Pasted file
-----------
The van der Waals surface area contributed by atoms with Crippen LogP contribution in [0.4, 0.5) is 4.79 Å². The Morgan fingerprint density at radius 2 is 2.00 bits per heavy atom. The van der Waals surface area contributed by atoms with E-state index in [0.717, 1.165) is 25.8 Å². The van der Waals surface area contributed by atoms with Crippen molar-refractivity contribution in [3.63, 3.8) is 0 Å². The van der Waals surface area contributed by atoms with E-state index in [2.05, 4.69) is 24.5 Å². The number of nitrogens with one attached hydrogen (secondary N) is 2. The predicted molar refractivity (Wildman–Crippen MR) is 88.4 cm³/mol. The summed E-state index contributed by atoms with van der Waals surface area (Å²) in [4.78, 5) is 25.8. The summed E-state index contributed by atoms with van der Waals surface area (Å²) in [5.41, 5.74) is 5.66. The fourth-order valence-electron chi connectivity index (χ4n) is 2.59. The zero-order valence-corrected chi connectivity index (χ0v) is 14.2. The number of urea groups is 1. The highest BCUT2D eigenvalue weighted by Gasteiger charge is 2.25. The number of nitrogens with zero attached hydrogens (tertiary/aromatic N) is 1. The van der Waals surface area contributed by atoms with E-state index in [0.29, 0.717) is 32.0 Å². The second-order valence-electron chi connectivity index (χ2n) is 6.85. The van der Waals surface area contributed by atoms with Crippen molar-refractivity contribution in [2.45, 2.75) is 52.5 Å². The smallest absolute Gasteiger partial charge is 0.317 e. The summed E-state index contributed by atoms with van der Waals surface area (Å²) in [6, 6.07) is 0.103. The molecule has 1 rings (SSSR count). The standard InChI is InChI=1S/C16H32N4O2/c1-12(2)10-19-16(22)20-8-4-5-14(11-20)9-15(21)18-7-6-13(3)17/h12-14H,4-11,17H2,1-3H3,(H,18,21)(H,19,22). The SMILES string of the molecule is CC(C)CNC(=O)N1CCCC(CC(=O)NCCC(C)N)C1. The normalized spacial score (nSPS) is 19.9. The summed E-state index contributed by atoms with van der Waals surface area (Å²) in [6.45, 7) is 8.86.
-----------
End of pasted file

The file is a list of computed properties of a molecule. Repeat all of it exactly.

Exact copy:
The van der Waals surface area contributed by atoms with Crippen LogP contribution in [0.4, 0.5) is 4.79 Å². The Morgan fingerprint density at radius 2 is 2.00 bits per heavy atom. The van der Waals surface area contributed by atoms with E-state index in [0.717, 1.165) is 25.8 Å². The van der Waals surface area contributed by atoms with Crippen molar-refractivity contribution in [3.63, 3.8) is 0 Å². The van der Waals surface area contributed by atoms with E-state index in [2.05, 4.69) is 24.5 Å². The number of nitrogens with one attached hydrogen (secondary N) is 2. The predicted molar refractivity (Wildman–Crippen MR) is 88.4 cm³/mol. The summed E-state index contributed by atoms with van der Waals surface area (Å²) in [4.78, 5) is 25.8. The summed E-state index contributed by atoms with van der Waals surface area (Å²) in [5.41, 5.74) is 5.66. The fourth-order valence-electron chi connectivity index (χ4n) is 2.59. The zero-order valence-corrected chi connectivity index (χ0v) is 14.2. The number of urea groups is 1. The highest BCUT2D eigenvalue weighted by Gasteiger charge is 2.25. The number of nitrogens with zero attached hydrogens (tertiary/aromatic N) is 1. The van der Waals surface area contributed by atoms with E-state index in [0.29, 0.717) is 32.0 Å². The second-order valence-electron chi connectivity index (χ2n) is 6.85. The van der Waals surface area contributed by atoms with Crippen molar-refractivity contribution in [2.45, 2.75) is 52.5 Å². The smallest absolute Gasteiger partial charge is 0.317 e. The summed E-state index contributed by atoms with van der Waals surface area (Å²) in [6, 6.07) is 0.103. The molecule has 1 rings (SSSR count). The standard InChI is InChI=1S/C16H32N4O2/c1-12(2)10-19-16(22)20-8-4-5-14(11-20)9-15(21)18-7-6-13(3)17/h12-14H,4-11,17H2,1-3H3,(H,18,21)(H,19,22). The SMILES string of the molecule is CC(C)CNC(=O)N1CCCC(CC(=O)NCCC(C)N)C1. The normalized spacial score (nSPS) is 19.9. The summed E-state index contributed by atoms with van der Waals surface area (Å²) in [6.45, 7) is 8.86.